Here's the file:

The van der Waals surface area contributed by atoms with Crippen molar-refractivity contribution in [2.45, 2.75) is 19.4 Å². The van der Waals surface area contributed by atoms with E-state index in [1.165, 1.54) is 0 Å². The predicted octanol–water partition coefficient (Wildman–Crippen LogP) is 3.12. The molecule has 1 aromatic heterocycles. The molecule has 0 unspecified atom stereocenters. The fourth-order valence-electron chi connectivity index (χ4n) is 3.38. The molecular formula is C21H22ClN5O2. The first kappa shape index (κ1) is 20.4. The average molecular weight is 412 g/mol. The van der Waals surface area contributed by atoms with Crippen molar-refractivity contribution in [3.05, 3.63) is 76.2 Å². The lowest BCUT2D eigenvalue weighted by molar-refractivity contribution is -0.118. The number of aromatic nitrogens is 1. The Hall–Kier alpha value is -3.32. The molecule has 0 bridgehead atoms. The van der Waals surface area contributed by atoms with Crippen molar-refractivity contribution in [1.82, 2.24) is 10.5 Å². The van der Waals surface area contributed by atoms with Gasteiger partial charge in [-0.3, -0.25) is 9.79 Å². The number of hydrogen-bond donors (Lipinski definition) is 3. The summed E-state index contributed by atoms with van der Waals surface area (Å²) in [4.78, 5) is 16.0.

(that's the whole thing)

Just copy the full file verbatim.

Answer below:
The van der Waals surface area contributed by atoms with Crippen molar-refractivity contribution in [2.45, 2.75) is 19.4 Å². The van der Waals surface area contributed by atoms with E-state index in [1.165, 1.54) is 0 Å². The predicted octanol–water partition coefficient (Wildman–Crippen LogP) is 3.12. The molecule has 1 aromatic heterocycles. The molecule has 0 unspecified atom stereocenters. The fourth-order valence-electron chi connectivity index (χ4n) is 3.38. The molecular formula is C21H22ClN5O2. The first kappa shape index (κ1) is 20.4. The average molecular weight is 412 g/mol. The van der Waals surface area contributed by atoms with Crippen molar-refractivity contribution in [3.05, 3.63) is 76.2 Å². The lowest BCUT2D eigenvalue weighted by molar-refractivity contribution is -0.118. The number of aromatic nitrogens is 1. The Hall–Kier alpha value is -3.32. The molecule has 0 bridgehead atoms. The van der Waals surface area contributed by atoms with Crippen molar-refractivity contribution in [1.82, 2.24) is 10.5 Å². The van der Waals surface area contributed by atoms with Gasteiger partial charge in [-0.3, -0.25) is 9.79 Å². The number of hydrogen-bond donors (Lipinski definition) is 3. The summed E-state index contributed by atoms with van der Waals surface area (Å²) in [4.78, 5) is 16.0.